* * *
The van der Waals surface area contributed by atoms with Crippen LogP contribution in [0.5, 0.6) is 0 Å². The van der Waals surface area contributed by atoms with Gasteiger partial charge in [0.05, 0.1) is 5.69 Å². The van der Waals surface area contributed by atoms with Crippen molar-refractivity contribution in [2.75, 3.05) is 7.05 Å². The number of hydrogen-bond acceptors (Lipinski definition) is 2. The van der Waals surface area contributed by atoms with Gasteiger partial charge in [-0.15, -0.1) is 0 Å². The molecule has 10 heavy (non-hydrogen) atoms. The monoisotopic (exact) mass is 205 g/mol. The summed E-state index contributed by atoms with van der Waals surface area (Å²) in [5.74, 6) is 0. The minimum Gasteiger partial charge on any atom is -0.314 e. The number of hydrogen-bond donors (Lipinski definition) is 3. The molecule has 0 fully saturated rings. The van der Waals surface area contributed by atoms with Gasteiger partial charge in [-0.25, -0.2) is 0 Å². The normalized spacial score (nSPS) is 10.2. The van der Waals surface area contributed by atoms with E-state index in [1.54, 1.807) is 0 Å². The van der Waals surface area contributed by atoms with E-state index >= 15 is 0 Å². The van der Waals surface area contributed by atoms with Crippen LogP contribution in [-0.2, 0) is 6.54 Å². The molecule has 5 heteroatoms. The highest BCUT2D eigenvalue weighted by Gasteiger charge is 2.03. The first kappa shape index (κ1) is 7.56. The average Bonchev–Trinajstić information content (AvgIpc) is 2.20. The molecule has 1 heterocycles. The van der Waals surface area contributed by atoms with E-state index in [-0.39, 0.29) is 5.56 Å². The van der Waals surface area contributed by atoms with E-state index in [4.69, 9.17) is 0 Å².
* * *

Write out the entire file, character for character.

The van der Waals surface area contributed by atoms with Crippen LogP contribution in [0.5, 0.6) is 0 Å². The van der Waals surface area contributed by atoms with Gasteiger partial charge in [0.05, 0.1) is 5.69 Å². The van der Waals surface area contributed by atoms with Crippen molar-refractivity contribution in [2.75, 3.05) is 7.05 Å². The number of hydrogen-bond acceptors (Lipinski definition) is 2. The van der Waals surface area contributed by atoms with Gasteiger partial charge in [-0.15, -0.1) is 0 Å². The molecule has 10 heavy (non-hydrogen) atoms. The monoisotopic (exact) mass is 205 g/mol. The summed E-state index contributed by atoms with van der Waals surface area (Å²) in [5.74, 6) is 0. The minimum Gasteiger partial charge on any atom is -0.314 e. The number of hydrogen-bond donors (Lipinski definition) is 3. The molecule has 0 fully saturated rings. The van der Waals surface area contributed by atoms with Gasteiger partial charge in [-0.25, -0.2) is 0 Å². The normalized spacial score (nSPS) is 10.2. The van der Waals surface area contributed by atoms with E-state index in [1.54, 1.807) is 0 Å². The van der Waals surface area contributed by atoms with E-state index >= 15 is 0 Å². The van der Waals surface area contributed by atoms with Crippen LogP contribution in [-0.2, 0) is 6.54 Å². The molecule has 5 heteroatoms. The highest BCUT2D eigenvalue weighted by Gasteiger charge is 2.03. The first kappa shape index (κ1) is 7.56. The average Bonchev–Trinajstić information content (AvgIpc) is 2.20. The molecule has 1 heterocycles. The van der Waals surface area contributed by atoms with E-state index in [-0.39, 0.29) is 5.56 Å². The van der Waals surface area contributed by atoms with E-state index in [4.69, 9.17) is 0 Å².